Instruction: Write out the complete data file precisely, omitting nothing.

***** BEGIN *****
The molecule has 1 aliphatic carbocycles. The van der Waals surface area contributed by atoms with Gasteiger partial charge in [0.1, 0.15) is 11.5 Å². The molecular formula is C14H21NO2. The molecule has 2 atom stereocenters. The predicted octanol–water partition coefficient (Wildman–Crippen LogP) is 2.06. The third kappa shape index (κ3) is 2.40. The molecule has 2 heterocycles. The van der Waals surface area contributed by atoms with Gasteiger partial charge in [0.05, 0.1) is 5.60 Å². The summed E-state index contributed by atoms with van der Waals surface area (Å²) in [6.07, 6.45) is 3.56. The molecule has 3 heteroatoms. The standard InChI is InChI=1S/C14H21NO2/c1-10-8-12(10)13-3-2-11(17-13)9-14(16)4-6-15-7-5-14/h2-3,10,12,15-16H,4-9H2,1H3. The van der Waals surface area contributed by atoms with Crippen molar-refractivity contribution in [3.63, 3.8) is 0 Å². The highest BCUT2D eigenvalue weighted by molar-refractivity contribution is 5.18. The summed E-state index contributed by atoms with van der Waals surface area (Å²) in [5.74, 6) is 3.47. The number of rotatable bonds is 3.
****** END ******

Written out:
The molecule has 1 aliphatic carbocycles. The van der Waals surface area contributed by atoms with Gasteiger partial charge in [0.1, 0.15) is 11.5 Å². The molecular formula is C14H21NO2. The molecule has 2 atom stereocenters. The predicted octanol–water partition coefficient (Wildman–Crippen LogP) is 2.06. The third kappa shape index (κ3) is 2.40. The molecule has 2 heterocycles. The van der Waals surface area contributed by atoms with Gasteiger partial charge in [0.05, 0.1) is 5.60 Å². The summed E-state index contributed by atoms with van der Waals surface area (Å²) in [6.07, 6.45) is 3.56. The molecule has 3 heteroatoms. The standard InChI is InChI=1S/C14H21NO2/c1-10-8-12(10)13-3-2-11(17-13)9-14(16)4-6-15-7-5-14/h2-3,10,12,15-16H,4-9H2,1H3. The van der Waals surface area contributed by atoms with Crippen molar-refractivity contribution in [3.63, 3.8) is 0 Å². The highest BCUT2D eigenvalue weighted by molar-refractivity contribution is 5.18. The summed E-state index contributed by atoms with van der Waals surface area (Å²) in [5.74, 6) is 3.47. The number of rotatable bonds is 3.